|NO NEED TO RATION WATER NOW|
|Written by Admin|
|Tuesday, 24 July 2012 12:07|
By : LISA J. ARIFFIN
PUTRAJAYA : There will be no water rationing in Selangor, Kuala Lumpur and Putrajaya at present, but utility firm Syarikat Bekalan Air Selangor (Syabas) must have ready a back-up plan to overcome shortages in some areas, Tan Sri Muhyiddin Yassin said today.
The Deputy Prime Minister moved to assure residents in the three areas after Selangor’s sole distribution company had warned two weeks ago that it might have to start rationing water due to near zero reserves at the Selangor’s water treatment plants.
“So no catuan (rationing) but selected areas where (there is a shortage) of water and water (is) not forthcoming, Syabas will supply water so consumers will have no problem,” Muhyiddin (picture) told reporters after chairing a meeting of the special Cabinet committee on Selangor’s water issue here.
“Overall, we feel there must be a contingency plan to overcome the water problem in these three districts. Some treatment plants have overloaded (their) capacity... some plants work 24 hours... if that’s the case maybe face problems in the future," he said.
Muhyiddin also said that the Cabinet committee will meet Syabas in the next few days to discuss the contingency plans.
Critics of Syabas and its parent company Puncak Niaga were quick to question whether the water crisis was “manufactured” and a ploy to hasten construction of the RM3.6 billion Langat 2 water treatment plant which they speculate Puncak Niaga would be eyeing to operate.
And while the state, private water concessionaires and the federal government play the blame game over the purported impending water shortage, the war of words has left Selangor and KL residents worrying about their water supply which could become an election issue depending on who they believe is responsible for any cuts.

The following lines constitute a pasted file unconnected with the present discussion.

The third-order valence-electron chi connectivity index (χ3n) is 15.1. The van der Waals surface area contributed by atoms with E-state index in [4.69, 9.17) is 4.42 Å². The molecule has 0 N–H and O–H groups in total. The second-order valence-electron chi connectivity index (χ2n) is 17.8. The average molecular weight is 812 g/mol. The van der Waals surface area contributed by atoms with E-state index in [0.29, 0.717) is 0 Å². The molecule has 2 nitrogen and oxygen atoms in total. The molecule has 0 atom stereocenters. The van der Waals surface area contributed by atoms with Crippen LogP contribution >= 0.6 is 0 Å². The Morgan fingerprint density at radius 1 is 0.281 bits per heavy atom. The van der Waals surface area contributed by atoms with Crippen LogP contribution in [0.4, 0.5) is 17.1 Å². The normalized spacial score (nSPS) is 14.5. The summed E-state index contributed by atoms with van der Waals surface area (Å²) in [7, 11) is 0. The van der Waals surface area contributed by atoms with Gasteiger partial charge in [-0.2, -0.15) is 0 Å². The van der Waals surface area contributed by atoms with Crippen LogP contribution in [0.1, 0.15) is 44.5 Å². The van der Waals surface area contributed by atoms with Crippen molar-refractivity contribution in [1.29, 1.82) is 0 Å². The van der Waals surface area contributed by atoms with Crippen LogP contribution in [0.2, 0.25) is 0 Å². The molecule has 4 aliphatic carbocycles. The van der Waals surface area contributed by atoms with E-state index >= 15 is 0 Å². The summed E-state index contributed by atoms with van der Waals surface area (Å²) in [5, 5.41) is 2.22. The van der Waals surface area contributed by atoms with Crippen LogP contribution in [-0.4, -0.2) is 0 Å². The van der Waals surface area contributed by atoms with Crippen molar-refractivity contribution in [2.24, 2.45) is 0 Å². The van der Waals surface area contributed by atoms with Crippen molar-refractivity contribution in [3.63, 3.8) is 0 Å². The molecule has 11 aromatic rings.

Muhyiddin also announced today that Putrajaya has agreed to build the treatment plant despite the Pakatan Rakyat state government’s objections.
Muhyiddin said the Langat 2 project was important to prevent Selangor, Kuala Lumpur and Putrajaya from reaching critical water supply levels by 2014.
He also said Putrajaya will refer the Selangor government’s planned takeover of Syabas to the Attorney-General as it involved legal technicalities.
On July 16, Selangor announced it will take over Syabas’s operations to avert a purported supply crisis that has been described as “suspicious” by Mentri Besar Tan Sri Khalid Ibrahim.
He said the early audit reports showed that Syabas was not handling its capital expenditure well.
Khalid also said legal action would be taken if Putrajaya refused the state’s request to step in and resolve an impasse over future water supply.
On July 14, Syabas presented the Malaysian National Water Services Commission (SPAN) with a water-rationing plan that will affect the Klang Valley, particularly Kuala Lumpur, Hulu Langat and Klang.
In its weekly report available on its website, Syabas recorded on July 5 that the average demand for water was 4,324.79 million litres a day (MLD) with clean water reserve being at 46.21 MLD, or 1.6 per cent ? far below the recommended reserve of 20 per cent.
The utility provider also stated in June that the water shortage was caused by a lack of rain, contamination of rivers and scheduled maintenance work at water treatment plants. (TMI)
|Last Updated on Tuesday, 24 July 2012 12:09|